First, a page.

Used Mini Cooper Review
- Retro styling
- Impressive engines
- Fun to drive
- Not the most practical
- More expensive than rivals
- No 5-star NCAP rating
Sporty Cooper is fun and fast
The Mini Cooper is one of the most iconic British cars ever to have been produced. Named after motor racing legend John Cooper, the Mini Cooper is the Mini that focuses primarily on performance. Since its reintroduction to UK roads in 2001, under the stewardship of BMW, the latest Mini Cooper has become equally as iconic. Combining unique aesthetics, exceptional interior design, a great driving experience, and impressive engines, the Mini Cooper is still one of the best high-end superminis on sale today.
An update in 2014 featured a redesign of the Cooper’s exterior, as well as an upgrade to its interior, coupled with more efficient engines.
Beautifully designed interior is attractive, but not the most practical
One of the Mini Cooper’s strongest attributes is without doubt its interior design. There’s few cars that can match the uniqueness of the Mini, and whilst it’s far from being the most spacious in its class, it still has an awful lot to offer.
The dashboard of the Mini has always been one of its most striking characteristics. The big central-mounted speedometer has been ditched however, in favour of BMW’s excellent iDrive infotainment system. Materials used throughout the cabin are of a high quality, with soft-touch plastics and expensive-looking metal trims featuring heavily. It really is a stylish design, and there’s few cars that can match the uniqueness of the Mini.
Space wise, the Mini Cooper is far from being the biggest car in its class. With just 211 litres of boot space, it’s smaller than the Audi A1 (270 litres), the Citroen DS3 (285 litres), but it does offer more space than the Fiat 500 (185 litres). You really do pay for the One’s unique design with practicality, so it’s perhaps not the best supermini for family buyers.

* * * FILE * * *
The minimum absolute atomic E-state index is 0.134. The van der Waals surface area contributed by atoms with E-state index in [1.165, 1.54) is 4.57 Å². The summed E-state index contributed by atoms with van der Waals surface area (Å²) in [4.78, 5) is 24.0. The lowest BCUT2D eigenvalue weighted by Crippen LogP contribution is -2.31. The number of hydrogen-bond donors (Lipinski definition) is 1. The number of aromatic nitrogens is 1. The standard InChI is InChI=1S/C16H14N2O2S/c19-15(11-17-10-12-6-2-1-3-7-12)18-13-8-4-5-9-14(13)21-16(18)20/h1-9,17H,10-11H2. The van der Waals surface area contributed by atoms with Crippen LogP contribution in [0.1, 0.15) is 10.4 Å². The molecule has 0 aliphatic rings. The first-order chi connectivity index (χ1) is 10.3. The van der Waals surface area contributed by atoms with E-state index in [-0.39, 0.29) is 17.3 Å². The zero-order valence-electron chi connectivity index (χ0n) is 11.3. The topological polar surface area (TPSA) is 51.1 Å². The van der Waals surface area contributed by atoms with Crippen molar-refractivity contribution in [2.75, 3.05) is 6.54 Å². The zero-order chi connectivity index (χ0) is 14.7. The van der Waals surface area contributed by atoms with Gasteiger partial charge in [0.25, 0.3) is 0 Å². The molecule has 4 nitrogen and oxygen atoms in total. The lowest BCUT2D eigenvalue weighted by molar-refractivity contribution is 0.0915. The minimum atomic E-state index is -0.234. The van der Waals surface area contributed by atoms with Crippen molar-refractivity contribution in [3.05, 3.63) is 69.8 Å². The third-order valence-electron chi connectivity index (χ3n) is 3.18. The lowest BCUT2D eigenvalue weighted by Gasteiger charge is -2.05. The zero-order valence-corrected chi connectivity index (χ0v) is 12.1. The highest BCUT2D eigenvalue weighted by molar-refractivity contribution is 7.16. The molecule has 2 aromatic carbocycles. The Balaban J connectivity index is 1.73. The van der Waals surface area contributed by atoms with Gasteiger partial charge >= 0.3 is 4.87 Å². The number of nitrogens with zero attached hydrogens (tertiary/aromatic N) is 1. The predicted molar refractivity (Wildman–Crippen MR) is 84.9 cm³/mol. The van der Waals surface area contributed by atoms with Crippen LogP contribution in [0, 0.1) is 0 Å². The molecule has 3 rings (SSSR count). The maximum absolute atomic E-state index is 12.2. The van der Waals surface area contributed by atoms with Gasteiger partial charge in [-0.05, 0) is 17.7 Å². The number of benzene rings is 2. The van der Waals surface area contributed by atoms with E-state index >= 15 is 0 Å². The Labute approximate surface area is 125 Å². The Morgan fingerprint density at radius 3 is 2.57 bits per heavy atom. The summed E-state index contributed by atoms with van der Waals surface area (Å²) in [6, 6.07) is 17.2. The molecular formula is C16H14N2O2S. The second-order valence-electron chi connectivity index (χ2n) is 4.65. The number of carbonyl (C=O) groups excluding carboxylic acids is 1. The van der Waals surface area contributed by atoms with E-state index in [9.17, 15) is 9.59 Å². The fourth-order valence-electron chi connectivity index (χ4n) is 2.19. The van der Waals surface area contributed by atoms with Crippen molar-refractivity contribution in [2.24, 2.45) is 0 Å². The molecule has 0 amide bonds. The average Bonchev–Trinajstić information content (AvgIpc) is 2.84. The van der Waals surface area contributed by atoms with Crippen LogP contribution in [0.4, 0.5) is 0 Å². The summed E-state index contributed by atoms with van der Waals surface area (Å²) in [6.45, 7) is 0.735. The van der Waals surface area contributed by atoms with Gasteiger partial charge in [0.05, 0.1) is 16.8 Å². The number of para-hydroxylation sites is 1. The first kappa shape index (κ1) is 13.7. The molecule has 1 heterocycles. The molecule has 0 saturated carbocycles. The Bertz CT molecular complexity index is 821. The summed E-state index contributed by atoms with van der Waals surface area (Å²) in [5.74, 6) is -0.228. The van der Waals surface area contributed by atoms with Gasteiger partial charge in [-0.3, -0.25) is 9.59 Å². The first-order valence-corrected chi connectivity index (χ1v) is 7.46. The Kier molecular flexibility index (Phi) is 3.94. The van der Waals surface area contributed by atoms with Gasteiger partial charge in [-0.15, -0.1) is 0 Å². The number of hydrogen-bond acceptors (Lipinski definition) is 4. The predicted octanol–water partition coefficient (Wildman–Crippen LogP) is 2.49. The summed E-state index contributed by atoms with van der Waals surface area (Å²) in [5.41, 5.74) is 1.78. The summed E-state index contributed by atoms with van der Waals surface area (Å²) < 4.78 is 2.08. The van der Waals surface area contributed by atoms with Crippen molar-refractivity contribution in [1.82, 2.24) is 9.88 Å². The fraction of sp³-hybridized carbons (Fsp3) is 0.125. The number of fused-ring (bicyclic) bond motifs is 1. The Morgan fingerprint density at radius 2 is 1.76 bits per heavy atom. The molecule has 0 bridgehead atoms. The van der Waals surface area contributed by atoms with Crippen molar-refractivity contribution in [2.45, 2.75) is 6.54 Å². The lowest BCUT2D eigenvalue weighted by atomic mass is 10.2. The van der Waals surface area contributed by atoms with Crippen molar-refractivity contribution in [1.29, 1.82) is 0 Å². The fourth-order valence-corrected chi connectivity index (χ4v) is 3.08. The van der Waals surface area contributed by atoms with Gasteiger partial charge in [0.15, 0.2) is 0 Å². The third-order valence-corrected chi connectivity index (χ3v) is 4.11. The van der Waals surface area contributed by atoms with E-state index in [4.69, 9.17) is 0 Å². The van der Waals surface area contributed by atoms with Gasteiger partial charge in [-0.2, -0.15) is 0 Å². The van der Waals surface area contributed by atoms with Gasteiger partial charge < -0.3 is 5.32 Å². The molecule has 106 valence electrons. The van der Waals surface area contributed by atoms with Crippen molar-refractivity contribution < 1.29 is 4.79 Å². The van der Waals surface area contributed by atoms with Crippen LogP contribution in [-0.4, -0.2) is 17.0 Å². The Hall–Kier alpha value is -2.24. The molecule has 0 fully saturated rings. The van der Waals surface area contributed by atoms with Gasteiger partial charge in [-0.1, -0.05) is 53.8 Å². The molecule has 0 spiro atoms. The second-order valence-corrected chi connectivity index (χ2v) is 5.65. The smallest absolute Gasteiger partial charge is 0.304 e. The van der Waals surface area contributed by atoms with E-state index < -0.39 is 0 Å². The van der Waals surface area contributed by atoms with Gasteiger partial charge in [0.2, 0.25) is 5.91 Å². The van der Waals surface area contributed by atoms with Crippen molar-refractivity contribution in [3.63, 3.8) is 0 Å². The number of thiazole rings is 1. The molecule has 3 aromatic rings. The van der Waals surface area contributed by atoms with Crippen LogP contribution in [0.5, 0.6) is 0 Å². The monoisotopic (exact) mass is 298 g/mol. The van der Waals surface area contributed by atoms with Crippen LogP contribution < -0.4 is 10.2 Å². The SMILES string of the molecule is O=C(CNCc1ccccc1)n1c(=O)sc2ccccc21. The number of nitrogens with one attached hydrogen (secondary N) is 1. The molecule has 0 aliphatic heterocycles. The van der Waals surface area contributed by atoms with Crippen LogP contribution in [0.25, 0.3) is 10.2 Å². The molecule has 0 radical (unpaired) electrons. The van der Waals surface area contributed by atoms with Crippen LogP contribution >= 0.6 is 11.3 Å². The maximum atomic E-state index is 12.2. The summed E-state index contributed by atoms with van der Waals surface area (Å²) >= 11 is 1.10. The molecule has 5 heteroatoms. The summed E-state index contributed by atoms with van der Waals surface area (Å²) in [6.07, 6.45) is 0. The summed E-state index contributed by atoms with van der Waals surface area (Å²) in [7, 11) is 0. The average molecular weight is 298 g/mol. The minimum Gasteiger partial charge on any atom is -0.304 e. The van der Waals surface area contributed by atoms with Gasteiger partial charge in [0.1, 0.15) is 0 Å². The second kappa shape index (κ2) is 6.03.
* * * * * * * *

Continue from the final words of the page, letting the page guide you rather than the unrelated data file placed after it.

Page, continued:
Spec levels in the Cooper depend upon which model you go for, though you’re probably going to get less kit for the money than you might do in some rivals. The most basic Cooper’s come with air-con, electric windows, Bluetooth, alloy wheels, and foglights. There’s an awfully long options list that can become quite expensive, though the Salt, Pepper, and Chilli packs, which are common on most used Mini’s, offer reasonably good value.
Overall the interior of the Mini Cooper is pretty impressive. The design really is exceptional, and with good quality materials used throughout, there are few cars in its price range that match the Mini. Space however is not the Cooper’s forte, so if you’re looking for a practical, family-focused high-end supermini, it might be worth considering other options.
On The Road
One of the best supermini driving experience
The Mini Cooper is a car that offers buyers a driving experience unparalleled in this class. The Mini is designed to be a fun car to drive in any situation, and it really excels. There’s lots of grip through the corners, and steering feedback is excellent. It’s also impressive when you get it on country roads as well- the Mini Cooper really does live up to its motorsport heritage.
Ride refinement in the Cooper is hampered by the stiff suspension and chassis. No doubt these systems create a fun driving experience, but you do suffer a little bit on the roughest surfaces. Road and wind noise can become an issue if you are doing long motorway drives, but it’s not excessive, and it’s a price worth paying when you consider how good the Cooper is to drive.
Gearbox options in the Cooper come in two guises. The standard option in the Cooper is a six-speed manual transmission that’s an absolute pleasure to use. It features a short throw, which makes changing gear snappy. The optional six speed automatic gearbox may be useful for those without a standard license, but it’s not as engaging as the manual.
Powerful, efficient engines
When it comes to deciding how you want to power your Mini Cooper, you’ve got the usual two options: petrol, or diesel. There’s a range of power outputs throughout the range, offering buyers extreme performance, or impressive efficiency.